In this article, we explain how to terminate a trust in Illinois. We discuss the following:
A trust is both a document and a legal entity that can own property separate from its creator. Trusts are created to ensure that assets are distributed to loved ones when an individual passes away.For more information regarding the different kinds of Illinois trusts, see our other article: What is a Trust? | Illinois Trusts Explained.
Terminating a trust results in the total extinguishment of trust assets, whereas modification of a trust changes a portion of the trust to reflect the new intent of the settlor or to reflect changed conditions. These modifications can include clarifying a specific term, providing a trustee with additional powers, removing a trustee, or altering another term of the trust.
A trust naturally terminates when the trust’s assets are transferred from the trustee to the beneficiary. The timing of the natural termination depends on the terms outlined in the trust document. For example, if the documentation states that the trust’s assets are to be transferred to a beneficiary when he or she reaches a certain age, or when he or she graduates college, those milestones can count as the official deadline of the trust. Trusts can also naturally terminate on a specified date set by the trustee.
A trust can be terminated before the trust’s assets are transferred from the trustee to the beneficiary for any of the following reasons:
Even if a trust is considered “irrevocable,” Illinois court still has the authority to modify or revoke an irrevocable trust. Trustees and beneficiaries of an irrevocable trust can petition to have the trust modified or even terminated with a judge’s approval. Because this process can become time-consuming and expensive, the state of Illinois has enacted the Illinois Virtual Representation Statute, which allows a trustee and certain beneficiaries to modify an irrevocable trust without having to petition in court. Instead of going to court, parties are able to enter into a legally binding, non-judicial settlement agreement to terminate or modify the trust.
There are three forms of trust reformation; 1) modification or termination by consent, 2) modification or termination with court approval, and 3) decanting to modify or terminate the trust. For more information regarding trust reformation without termination, please see Trust Reformation In Illinois: How to Modify an Irrevocable Trust.
Step One: In order to terminate a trust, the first step is to obtain the consent of the trustee and all of the beneficiaries. It’s best to avoid conflict and litigation by informing the trustee of your intentions. Be sure to record proof of your conversation with the trustee and beneficiaries. If any of the beneficiaries are minors, consent may be given on his or her behalf by a parent or guardian. It’s important to understand that even if a single potential beneficiary refuses to consent to the termination of the trust, the termination procedure is not viable.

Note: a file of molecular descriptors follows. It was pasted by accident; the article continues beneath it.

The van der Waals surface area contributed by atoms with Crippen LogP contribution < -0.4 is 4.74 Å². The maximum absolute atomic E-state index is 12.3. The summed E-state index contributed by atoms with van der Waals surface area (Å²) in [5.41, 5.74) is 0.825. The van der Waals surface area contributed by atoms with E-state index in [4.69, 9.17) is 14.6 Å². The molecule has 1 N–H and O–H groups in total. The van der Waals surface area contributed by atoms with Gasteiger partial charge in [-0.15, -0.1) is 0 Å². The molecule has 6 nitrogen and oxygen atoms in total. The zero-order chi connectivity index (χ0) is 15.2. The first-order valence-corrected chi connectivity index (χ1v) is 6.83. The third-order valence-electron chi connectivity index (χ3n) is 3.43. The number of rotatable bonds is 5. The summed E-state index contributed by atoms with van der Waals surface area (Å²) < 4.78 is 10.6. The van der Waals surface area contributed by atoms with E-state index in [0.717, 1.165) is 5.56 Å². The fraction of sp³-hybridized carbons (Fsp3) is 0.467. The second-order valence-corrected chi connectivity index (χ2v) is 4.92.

Step Two: Create a form called a Revocation of Trust. Templates for this form can be found online, but it’s best to consult with an experienced trust attorney. The document should include the legal name of the trust, the name and address of the trustee, an explanation of why the trust is terminated, and an effective date. The form should also direct the trustee to surrender control of all assets in the trust to yourself or a designated agent.
Step Three: Once you have created a Revocation of Trust, the document must be dated and signed in the presence of a witness or notary public. The witness or notary public cannot be the trustee. Typically, the effective date of the revocation is the date you sign the paper. The revocation should be appended to the original trust documents and filed away for safekeeping.
Step Four: Send a copy of the Revocation of Trust and the original trust documents to the trustee by certified mail. If you cannot send it by certified mail, you can serve the revocation by a private delivery service or process server.
Step Five: If the trust earned more than $600 in income, you have to file a final tax return for it. If the trust has been open for less than twelve months and you have never filed a return for it, it’s acceptable to only file one return.
Step Six: Tie up any loose ends by sending a final accounting and letter to all of the trust’s beneficiaries. The accounting doesn’t have to be incredibly detailed if the trust contained complex assets. It’s important to communicate a clear statement of what the trust took in (if anything) and how you spent or distributed the assets.
Once all of the expenses have been paid and the trust property has been distributed to beneficiaries, the trust simply ceases to exist. The trust termination process outside of court is fairly anticlimactic.
Trust disputes are usually resolved by filing a lawsuit in court. Remedies for trust disputes can vary, involving courses of action like:
If you want to dispute the termination of a trust, it’s best to acquire the assistance of an experienced estate attorney. Termination of a trust can result in gift, estate, generation-skipping tax, and even income tax consequences. If you have any questions regarding trust termination, please do not hesitate to contact us today.
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